Church in India won’t host next Asian Youth Day
Church officials in India have said the nation will not host the 2021 Asian Youth Day as planned, ucanews reported Monday.
“Our country was given the responsibility of hosting Asian Youth Day … After consultations with higher authorities, it was decided that it was better to call off the event as the present scenario does not allow us to hold the program,” Bishop Nazarene Soosai of Kottar, head of the Indian bishops’ youth commission, told ucanews Jan. 6.
India’s ruling political party, the Hindu nationalist Bharatiya Janata Party, has been increasingly hostile to religious freedom for minorities.
Bishop Soosai commented, “We had hoped that there would be a change of government in 2019, but that did not happen and the present situation does not look good either.
The BJP came to power in 2014, and strengthened its majority in the 2019 general election.
Asian Youth Day is an event held for young Catholics in Asia every few years. The first Asian Youth Day was held in Thailand in 1999.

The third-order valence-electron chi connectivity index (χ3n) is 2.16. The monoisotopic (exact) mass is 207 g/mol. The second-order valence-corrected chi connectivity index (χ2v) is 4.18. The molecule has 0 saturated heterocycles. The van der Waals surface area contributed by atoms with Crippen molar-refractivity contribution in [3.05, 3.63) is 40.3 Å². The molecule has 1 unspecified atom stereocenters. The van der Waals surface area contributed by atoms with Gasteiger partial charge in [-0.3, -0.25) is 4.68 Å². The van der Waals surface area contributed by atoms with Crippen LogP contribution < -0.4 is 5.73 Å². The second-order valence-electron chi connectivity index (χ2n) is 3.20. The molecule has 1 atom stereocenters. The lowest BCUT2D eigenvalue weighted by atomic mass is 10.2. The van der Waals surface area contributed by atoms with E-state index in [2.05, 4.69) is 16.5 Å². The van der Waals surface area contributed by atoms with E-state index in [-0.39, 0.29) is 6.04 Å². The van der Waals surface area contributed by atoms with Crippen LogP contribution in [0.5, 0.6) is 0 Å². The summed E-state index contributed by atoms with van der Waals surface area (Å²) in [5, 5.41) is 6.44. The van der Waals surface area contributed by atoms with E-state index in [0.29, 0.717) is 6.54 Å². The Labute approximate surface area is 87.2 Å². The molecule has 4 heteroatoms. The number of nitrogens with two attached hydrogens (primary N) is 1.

The most recent iteration took place in Indonesia in 2017. At the conclusion of that event, Cardinal Oswald Gracias of Bombay announced that India would be hosting the following Asian Youth Day, which was then anticipated to take place in 2020.
The recent report of ucanews said the Indian Asian Youth Day was to have taken place in October 2021.
Fr. Chetan Machado, an official of the Indian bishops’ youth council, told ucanews that “there are several practical reasons why this event was cancelled. A major reason was the granting visa to our visitors from neighboring countries … the present situation does not permit us to host this program.”
Asian Youth Day was held once before in India, in 2003 in Bangalore.
According to the 2019 report from the US Commission on International Religious Freedom, “religious freedom conditions in India continued a downward trend” in 2018.
The commission said India’s “history of religious freedom has come under attack in recent years with the growth of exclusionary extremist narratives—including, at times, the government’s allowance and encouragement of mob violence against religious minorities—that have facilitated an egregious and ongoing campaign of violence, intimidation, and harassment against non-Hindu and lower-caste Hindu minorities. Both public and private actors have engaged in this campaign.”